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Cellular Networks Lecture 6 Paul Flynn. Cellular Telephony - Architecture.

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Presentation on theme: "Cellular Networks Lecture 6 Paul Flynn. Cellular Telephony - Architecture."— Presentation transcript:

1 Cellular Networks Lecture 6 Paul Flynn

2 Cellular Telephony - Architecture

3 Very Basic Cellular/PCS Architecture Base Station (BS) Mobile Station Base Station Controller Mobility Database Mobile Switching Center (MSC) Radio Network Public Switched Telephone Network

4 Duplex Communication - FDD FDD: Frequency Division Duplex Base Station B Mobile Terminal M Forward Channel Reverse Channel Forward Channel and Reverse Channel use different frequency bands

5 Access Methods Frequency Time Frequency Time Frequency Time FDMA TDMA CDMA

6 Clusters A cluster is a group of cells –No channels are reused within a cluster A seven Cell Cluster

7 Example - Frequency Spectrum Allocation in U.S. Cellular Radio Service … … … … MHz MHz Reverse ChannelForward Channel Channel NumberCenter Frequency (MHz) Reverse Channel 1 <=N <= <= N <= 1023 Forward Channel 1 <=N <= <= N <= N (N-1023) N (N-1023) (Channels are unused) Channel bandwidth is 45 MHz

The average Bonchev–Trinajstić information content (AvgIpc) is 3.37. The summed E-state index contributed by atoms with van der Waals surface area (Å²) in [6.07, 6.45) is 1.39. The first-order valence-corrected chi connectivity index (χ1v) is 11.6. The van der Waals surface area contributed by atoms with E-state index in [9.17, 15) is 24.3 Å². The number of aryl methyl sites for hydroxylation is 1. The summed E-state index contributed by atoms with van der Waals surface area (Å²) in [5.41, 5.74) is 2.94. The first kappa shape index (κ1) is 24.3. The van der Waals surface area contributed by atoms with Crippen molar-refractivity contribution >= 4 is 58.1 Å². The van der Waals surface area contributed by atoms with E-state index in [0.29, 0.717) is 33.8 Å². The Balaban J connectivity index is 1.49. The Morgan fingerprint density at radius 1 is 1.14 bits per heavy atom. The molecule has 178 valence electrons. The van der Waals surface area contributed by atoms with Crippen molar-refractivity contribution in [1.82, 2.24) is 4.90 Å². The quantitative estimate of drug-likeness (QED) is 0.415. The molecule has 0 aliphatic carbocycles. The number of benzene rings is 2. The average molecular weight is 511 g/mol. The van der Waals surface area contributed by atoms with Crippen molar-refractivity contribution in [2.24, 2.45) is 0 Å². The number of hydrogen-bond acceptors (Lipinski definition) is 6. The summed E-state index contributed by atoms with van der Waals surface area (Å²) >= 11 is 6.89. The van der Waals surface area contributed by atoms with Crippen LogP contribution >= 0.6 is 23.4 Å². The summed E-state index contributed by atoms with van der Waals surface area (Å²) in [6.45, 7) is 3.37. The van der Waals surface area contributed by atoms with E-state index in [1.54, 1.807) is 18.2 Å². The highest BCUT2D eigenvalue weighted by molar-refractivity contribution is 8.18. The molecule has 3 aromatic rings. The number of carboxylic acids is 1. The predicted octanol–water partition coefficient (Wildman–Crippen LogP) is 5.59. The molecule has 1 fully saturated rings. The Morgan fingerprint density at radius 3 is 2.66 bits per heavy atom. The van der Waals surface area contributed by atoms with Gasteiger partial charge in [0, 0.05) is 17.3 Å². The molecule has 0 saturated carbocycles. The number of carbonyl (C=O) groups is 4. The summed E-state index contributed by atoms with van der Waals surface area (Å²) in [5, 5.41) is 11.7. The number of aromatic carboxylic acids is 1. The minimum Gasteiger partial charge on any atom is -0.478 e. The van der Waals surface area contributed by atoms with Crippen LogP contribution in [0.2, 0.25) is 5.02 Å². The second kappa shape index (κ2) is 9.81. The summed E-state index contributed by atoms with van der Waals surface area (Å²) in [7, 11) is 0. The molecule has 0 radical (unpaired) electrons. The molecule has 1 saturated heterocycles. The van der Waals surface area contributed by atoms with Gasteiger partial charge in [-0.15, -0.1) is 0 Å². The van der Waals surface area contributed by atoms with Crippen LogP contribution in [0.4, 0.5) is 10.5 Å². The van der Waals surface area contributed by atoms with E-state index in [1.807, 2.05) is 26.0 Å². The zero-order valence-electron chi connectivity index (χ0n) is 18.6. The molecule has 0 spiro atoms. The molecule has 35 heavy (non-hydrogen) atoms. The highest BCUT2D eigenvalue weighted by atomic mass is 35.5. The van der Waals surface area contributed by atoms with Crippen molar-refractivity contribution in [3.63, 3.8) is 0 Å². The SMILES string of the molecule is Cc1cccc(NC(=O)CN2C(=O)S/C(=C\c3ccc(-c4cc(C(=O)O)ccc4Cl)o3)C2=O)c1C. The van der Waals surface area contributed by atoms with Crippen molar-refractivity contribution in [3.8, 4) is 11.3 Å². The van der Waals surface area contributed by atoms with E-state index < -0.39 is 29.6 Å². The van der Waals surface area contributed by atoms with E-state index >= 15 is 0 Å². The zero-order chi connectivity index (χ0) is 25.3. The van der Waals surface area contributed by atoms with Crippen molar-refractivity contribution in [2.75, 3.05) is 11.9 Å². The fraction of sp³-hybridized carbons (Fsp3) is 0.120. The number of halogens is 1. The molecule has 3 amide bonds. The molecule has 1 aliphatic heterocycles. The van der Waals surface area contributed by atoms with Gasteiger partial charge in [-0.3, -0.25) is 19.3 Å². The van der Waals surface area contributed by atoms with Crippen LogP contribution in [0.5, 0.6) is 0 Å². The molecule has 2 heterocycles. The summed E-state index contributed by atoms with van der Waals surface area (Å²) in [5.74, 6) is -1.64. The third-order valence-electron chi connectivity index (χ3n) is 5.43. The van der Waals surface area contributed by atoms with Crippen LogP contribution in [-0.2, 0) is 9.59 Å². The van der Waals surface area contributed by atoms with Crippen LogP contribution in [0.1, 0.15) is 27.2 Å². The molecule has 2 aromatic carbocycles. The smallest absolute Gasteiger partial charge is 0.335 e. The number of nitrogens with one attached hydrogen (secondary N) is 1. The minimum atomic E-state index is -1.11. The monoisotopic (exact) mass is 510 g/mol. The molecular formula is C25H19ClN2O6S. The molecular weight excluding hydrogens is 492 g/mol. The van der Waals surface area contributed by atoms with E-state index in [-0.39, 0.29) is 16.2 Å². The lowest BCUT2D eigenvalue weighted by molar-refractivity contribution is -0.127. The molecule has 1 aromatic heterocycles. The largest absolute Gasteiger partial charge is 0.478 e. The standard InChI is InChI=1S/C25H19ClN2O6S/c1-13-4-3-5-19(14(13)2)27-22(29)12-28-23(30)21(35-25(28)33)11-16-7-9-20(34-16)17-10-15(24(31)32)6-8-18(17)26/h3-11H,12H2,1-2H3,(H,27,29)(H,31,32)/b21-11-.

8 Frequency Reuse Only a small number of radio channel frequencies were available for mobile systems –Therefore engineers had to find a way to reuse radio channels to carry more than one conversation at a time –The solution the industry adopted was called frequency reuse. Implemented by restructuring the mobile telephone system architecture into the cellular concept

9 Frequency Reuse The concept of frequency reuse is based on assigning to each cell a group of radio channels used within a small geographic area –Cells are assigned a group of channels that is completely different from neighbouring cells –The coverage area of cells is called the footprint and is limited by a boundary so that the same group of channels can be used in cells that are far enough apart

10 Frequency Reuse Cells with the same number have the same set of frequencies Frequency Reuse

11 Frequency Reuse using 7 frequencies allocations f4 f3 f2 f1 f6 f7 f5 f4 f3 f2 f1 f6 f7 f5 f4 f3 f2 f1 f6 f7 f5 f4 f3 f2 f1 f6 f7 f5 f4 f3 f2 f1 f6 f7 f5 Each cell is generally 4 to 8 miles in diameter with a lower limit around 2 miles.

12 Cell Splitting Allows urban centres to be split into as many areas as necessary for acceptable service levels in heavy-traffic regions, while larger, less expensive cells can be used to cover remote rural regions

13 Cellular Concept with Sectors base station frequency re-use

14 Hand-off The final obstacle in the development of the cellular network involved the problem created when a mobile subscriber moved from one cell to another during a call

15 Internet PSTN (Telephone Network) Looking to PCS from different Angles Mobile Users -Cell phone users -Cordless phone users Mobile Users -Laptop users -Pocket PC users -Mobile IP, DHCP enabled computers Wireless Access Telecom People View Data Networking People View